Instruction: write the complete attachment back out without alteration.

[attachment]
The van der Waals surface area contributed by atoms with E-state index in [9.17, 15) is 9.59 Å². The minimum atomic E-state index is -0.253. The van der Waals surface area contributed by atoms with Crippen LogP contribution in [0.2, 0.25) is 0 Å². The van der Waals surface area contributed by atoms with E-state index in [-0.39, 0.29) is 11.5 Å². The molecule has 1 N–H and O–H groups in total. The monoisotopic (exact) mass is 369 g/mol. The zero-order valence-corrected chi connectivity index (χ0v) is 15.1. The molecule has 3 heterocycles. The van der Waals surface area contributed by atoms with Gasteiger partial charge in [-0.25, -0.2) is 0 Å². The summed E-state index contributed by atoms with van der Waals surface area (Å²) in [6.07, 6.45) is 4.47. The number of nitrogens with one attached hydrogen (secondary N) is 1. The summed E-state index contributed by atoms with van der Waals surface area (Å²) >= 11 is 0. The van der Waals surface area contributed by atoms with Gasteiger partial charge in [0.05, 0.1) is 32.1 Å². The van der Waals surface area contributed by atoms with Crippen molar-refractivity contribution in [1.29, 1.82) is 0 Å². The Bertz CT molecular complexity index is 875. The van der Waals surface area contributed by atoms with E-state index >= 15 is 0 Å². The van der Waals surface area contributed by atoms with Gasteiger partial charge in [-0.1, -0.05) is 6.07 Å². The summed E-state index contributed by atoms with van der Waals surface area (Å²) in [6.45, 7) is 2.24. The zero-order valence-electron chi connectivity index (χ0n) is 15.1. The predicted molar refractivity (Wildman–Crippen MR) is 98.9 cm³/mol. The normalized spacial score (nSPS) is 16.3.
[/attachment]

The van der Waals surface area contributed by atoms with E-state index in [9.17, 15) is 9.59 Å². The minimum atomic E-state index is -0.253. The van der Waals surface area contributed by atoms with Crippen LogP contribution in [0.2, 0.25) is 0 Å². The van der Waals surface area contributed by atoms with E-state index in [-0.39, 0.29) is 11.5 Å². The molecule has 1 N–H and O–H groups in total. The monoisotopic (exact) mass is 369 g/mol. The zero-order valence-corrected chi connectivity index (χ0v) is 15.1. The molecule has 3 heterocycles. The van der Waals surface area contributed by atoms with Gasteiger partial charge in [-0.25, -0.2) is 0 Å². The summed E-state index contributed by atoms with van der Waals surface area (Å²) in [6.07, 6.45) is 4.47. The number of nitrogens with one attached hydrogen (secondary N) is 1. The summed E-state index contributed by atoms with van der Waals surface area (Å²) >= 11 is 0. The van der Waals surface area contributed by atoms with Gasteiger partial charge in [0.05, 0.1) is 32.1 Å². The van der Waals surface area contributed by atoms with Crippen molar-refractivity contribution in [1.29, 1.82) is 0 Å². The Bertz CT molecular complexity index is 875. The van der Waals surface area contributed by atoms with E-state index >= 15 is 0 Å². The van der Waals surface area contributed by atoms with Gasteiger partial charge in [-0.1, -0.05) is 6.07 Å². The summed E-state index contributed by atoms with van der Waals surface area (Å²) in [6.45, 7) is 2.24. The zero-order valence-electron chi connectivity index (χ0n) is 15.1. The predicted molar refractivity (Wildman–Crippen MR) is 98.9 cm³/mol. The normalized spacial score (nSPS) is 16.3.